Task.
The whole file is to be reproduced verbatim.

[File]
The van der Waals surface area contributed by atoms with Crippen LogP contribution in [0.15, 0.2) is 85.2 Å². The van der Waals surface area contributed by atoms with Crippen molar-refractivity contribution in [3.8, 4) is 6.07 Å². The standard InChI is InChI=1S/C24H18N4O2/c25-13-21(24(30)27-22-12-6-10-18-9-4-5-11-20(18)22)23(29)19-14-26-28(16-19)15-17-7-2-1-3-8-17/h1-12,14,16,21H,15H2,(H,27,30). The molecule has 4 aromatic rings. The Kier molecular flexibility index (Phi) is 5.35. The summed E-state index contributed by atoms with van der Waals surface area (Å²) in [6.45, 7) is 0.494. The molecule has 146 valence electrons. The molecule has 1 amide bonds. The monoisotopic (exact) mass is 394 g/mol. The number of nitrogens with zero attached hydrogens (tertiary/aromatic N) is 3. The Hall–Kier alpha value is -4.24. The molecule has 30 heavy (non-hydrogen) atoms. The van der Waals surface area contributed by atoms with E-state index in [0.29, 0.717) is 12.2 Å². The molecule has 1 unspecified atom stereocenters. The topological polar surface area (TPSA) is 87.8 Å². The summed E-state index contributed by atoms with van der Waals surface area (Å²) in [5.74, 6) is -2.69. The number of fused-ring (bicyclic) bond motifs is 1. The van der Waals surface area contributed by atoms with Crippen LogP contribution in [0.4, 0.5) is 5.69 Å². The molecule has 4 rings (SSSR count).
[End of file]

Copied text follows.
The van der Waals surface area contributed by atoms with Crippen LogP contribution in [0.15, 0.2) is 85.2 Å². The van der Waals surface area contributed by atoms with Crippen molar-refractivity contribution in [3.8, 4) is 6.07 Å². The standard InChI is InChI=1S/C24H18N4O2/c25-13-21(24(30)27-22-12-6-10-18-9-4-5-11-20(18)22)23(29)19-14-26-28(16-19)15-17-7-2-1-3-8-17/h1-12,14,16,21H,15H2,(H,27,30). The molecule has 4 aromatic rings. The Kier molecular flexibility index (Phi) is 5.35. The summed E-state index contributed by atoms with van der Waals surface area (Å²) in [6.45, 7) is 0.494. The molecule has 146 valence electrons. The molecule has 1 amide bonds. The monoisotopic (exact) mass is 394 g/mol. The number of nitrogens with zero attached hydrogens (tertiary/aromatic N) is 3. The Hall–Kier alpha value is -4.24. The molecule has 30 heavy (non-hydrogen) atoms. The van der Waals surface area contributed by atoms with E-state index in [0.29, 0.717) is 12.2 Å². The molecule has 1 unspecified atom stereocenters. The topological polar surface area (TPSA) is 87.8 Å². The summed E-state index contributed by atoms with van der Waals surface area (Å²) in [5.74, 6) is -2.69. The number of fused-ring (bicyclic) bond motifs is 1. The van der Waals surface area contributed by atoms with Crippen LogP contribution in [0.4, 0.5) is 5.69 Å². The molecule has 4 rings (SSSR count).